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Daily Californian

 
 
Among the legacies left after the 2000 presidential election is an acute awareness something is wrong with the way elections are held in the United States. Not only are people angry about the choices they are given on the ballot, they are increasingly frustrated by a system which forces them to select the lesser of two evils.

One of the reforms being considered in Berkeley is instant runoff voting, also know as preferential voting, which allows voters to rank candidates in order of preference. It offers several advantages over conventional winner-take-all voting.

Since voters would be able to rank candidates, it would allow third-party and small-party candidates a more viable chance of being elected to office.

Additionally, for cities and counties struggling with finances, preferential voting is a means to save money. Currently when an election fails to render a single candidate with a majority of the vote, another election has to be held. But preferential voting would do away with the extra costs by getting voters’ preferences in a runoff up front. All that would be required is a retabulation of the ballots and the results would be known the same night. This would be better than paying for another election and waiting weeks or months to know who won.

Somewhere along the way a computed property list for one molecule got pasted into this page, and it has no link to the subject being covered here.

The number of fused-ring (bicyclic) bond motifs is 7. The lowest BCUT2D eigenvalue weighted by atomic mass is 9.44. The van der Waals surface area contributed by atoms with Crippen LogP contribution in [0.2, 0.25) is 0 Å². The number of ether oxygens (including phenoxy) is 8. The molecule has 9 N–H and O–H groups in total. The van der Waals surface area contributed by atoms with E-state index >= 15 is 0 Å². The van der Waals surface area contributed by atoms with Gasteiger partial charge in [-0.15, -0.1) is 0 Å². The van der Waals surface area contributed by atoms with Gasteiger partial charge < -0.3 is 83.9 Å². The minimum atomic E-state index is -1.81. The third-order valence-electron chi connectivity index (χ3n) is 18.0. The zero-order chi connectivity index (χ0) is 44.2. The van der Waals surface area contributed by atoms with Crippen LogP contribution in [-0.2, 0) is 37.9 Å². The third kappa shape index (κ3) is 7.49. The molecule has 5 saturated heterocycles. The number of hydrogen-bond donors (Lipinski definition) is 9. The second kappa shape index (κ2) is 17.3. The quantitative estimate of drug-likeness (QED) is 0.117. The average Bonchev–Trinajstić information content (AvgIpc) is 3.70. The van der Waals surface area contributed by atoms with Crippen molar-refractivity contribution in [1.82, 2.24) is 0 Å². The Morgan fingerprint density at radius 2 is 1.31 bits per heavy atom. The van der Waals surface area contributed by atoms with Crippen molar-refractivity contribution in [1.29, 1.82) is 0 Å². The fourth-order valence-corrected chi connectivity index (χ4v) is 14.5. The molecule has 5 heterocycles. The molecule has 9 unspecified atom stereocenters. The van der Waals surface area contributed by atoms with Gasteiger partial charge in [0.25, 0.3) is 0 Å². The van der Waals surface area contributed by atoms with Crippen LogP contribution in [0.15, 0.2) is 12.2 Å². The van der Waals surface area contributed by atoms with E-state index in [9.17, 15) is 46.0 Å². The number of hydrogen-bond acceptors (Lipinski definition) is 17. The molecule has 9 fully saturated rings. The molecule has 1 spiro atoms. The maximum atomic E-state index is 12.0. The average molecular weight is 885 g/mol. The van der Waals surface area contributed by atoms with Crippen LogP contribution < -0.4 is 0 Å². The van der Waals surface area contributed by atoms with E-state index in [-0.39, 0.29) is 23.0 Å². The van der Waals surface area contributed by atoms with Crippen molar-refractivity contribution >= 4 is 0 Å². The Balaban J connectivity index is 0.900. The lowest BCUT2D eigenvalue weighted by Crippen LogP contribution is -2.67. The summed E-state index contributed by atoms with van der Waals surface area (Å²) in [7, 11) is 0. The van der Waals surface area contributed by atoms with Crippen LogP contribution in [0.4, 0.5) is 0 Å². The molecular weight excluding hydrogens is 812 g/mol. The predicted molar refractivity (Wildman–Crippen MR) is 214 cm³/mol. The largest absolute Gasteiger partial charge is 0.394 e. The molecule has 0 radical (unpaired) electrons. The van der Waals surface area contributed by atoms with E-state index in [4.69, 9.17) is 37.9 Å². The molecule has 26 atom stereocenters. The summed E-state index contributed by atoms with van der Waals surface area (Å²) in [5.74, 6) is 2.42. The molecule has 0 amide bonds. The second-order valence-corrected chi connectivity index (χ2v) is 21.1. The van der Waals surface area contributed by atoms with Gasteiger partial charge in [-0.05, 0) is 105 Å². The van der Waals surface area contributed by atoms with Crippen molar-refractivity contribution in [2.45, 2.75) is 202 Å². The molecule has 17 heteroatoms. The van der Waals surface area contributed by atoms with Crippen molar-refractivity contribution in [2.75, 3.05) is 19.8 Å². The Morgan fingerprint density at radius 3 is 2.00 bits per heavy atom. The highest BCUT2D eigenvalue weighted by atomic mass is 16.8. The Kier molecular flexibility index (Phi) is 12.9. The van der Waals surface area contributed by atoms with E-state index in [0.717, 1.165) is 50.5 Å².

Eliminating runoff elections would also mean candidates would not be forced to scramble for money to sustain their campaigns for a second election.

When the results of the instant runoff are decided, voters can be assured that the eventual winners won by a majority of the votes cast, thereby adding a greater degree of certainty that the winner reflects the will of the voters.

But far and away the best feature of preferential voting is that people to feel that their vote counts.


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The Center for Voting and Democracy
6930 Carroll Ave. Suite 610, Takoma Park, MD 20912
(301) 270-4616        info@fairvote.org